Nearly thirty years after he left office, the most important achievement of Jimmy Carter's time as president was his cementing the relationship with China that had begun under Richard Nixon and Gerald Ford. (Second-most important: Camp David accords between Israel and Egypt. Third: showing that it was possible, at least for a while, to increase the energy efficiency of cars, buildings, power generation, and industry within the US.)
Thirty years from now, the most important aspect of Barack Obama's interaction with China will be whether the two countries, together, can do anything about environmental and climate issues. If they can, in 2039 we'll look back on this as something like the Silent Spring/Clean Air Act moment in American history, which began a change toward broad environmental improvement. If they can't....
Today the Asia Society's "China Green" project ran a full-page ad in the New York Times -- good to see support for the print media! -- and launched another online display dramatizing why such cooperation matters. This one is called On Thinner Ice and documents the accelerating disappearance of the glaciers on the Tibetan plateau that feed nearly all the major rivers of Asia. (Previous Asia Society displays on this topic here.) Sample clip from the display:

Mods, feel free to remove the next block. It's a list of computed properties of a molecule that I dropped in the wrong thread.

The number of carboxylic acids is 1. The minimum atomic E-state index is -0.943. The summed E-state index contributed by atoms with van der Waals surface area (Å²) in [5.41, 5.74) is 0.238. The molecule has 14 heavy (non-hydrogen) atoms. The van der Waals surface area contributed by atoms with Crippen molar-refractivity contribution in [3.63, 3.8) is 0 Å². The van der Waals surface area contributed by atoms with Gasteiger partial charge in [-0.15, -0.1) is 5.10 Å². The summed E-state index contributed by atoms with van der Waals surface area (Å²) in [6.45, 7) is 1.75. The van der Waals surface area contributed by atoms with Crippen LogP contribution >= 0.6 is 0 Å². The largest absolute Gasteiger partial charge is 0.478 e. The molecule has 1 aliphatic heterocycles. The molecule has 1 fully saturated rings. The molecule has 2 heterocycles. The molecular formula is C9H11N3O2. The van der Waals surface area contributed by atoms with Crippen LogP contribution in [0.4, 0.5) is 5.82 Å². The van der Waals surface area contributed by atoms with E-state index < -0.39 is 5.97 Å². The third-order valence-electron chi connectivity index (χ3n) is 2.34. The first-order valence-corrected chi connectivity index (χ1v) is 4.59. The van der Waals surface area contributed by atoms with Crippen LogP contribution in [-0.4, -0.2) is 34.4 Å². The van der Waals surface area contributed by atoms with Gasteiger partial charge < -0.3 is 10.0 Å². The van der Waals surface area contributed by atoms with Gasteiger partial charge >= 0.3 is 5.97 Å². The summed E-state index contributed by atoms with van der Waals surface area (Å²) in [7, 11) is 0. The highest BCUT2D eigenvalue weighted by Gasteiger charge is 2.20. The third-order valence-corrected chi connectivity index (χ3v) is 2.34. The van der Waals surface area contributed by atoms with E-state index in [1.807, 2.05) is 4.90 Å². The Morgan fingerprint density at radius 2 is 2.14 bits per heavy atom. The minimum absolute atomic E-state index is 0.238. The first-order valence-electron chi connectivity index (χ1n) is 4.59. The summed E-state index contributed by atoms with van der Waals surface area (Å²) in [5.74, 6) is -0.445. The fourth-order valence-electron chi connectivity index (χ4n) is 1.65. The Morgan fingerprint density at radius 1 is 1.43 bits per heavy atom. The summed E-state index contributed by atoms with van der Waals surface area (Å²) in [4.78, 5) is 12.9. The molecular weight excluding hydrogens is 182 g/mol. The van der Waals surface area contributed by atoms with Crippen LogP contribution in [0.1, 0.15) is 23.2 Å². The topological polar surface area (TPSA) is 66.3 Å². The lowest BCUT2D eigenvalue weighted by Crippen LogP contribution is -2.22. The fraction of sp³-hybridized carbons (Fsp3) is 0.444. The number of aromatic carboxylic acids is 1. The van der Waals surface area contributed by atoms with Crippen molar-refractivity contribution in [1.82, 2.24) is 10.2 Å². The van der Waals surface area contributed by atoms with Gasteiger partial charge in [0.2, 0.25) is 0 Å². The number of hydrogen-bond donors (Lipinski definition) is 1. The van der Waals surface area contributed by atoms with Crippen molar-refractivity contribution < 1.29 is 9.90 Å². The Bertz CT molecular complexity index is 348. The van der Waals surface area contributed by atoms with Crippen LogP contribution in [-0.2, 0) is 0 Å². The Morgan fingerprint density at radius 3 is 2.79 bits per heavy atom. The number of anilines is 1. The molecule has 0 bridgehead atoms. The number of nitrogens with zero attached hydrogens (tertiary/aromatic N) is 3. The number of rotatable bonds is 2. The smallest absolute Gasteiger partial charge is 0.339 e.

For an earlier project by Michael Zhao of "China Green," documenting air quality in Beijing in the year leading up to the Olympics, see this discussion and the Olympic-air site, here. A week ago, according to the BejingAir Twitter feed (background here and here) the city's air quality was in the almost-unbelievable "hazardous" range. My friends in Beijing say that the skies are fresh and blue today, hours before Obama's arrival. Good! Every non-polluted day is a victory. But let's hope the two sides concentrate on cleaning up for the long run.
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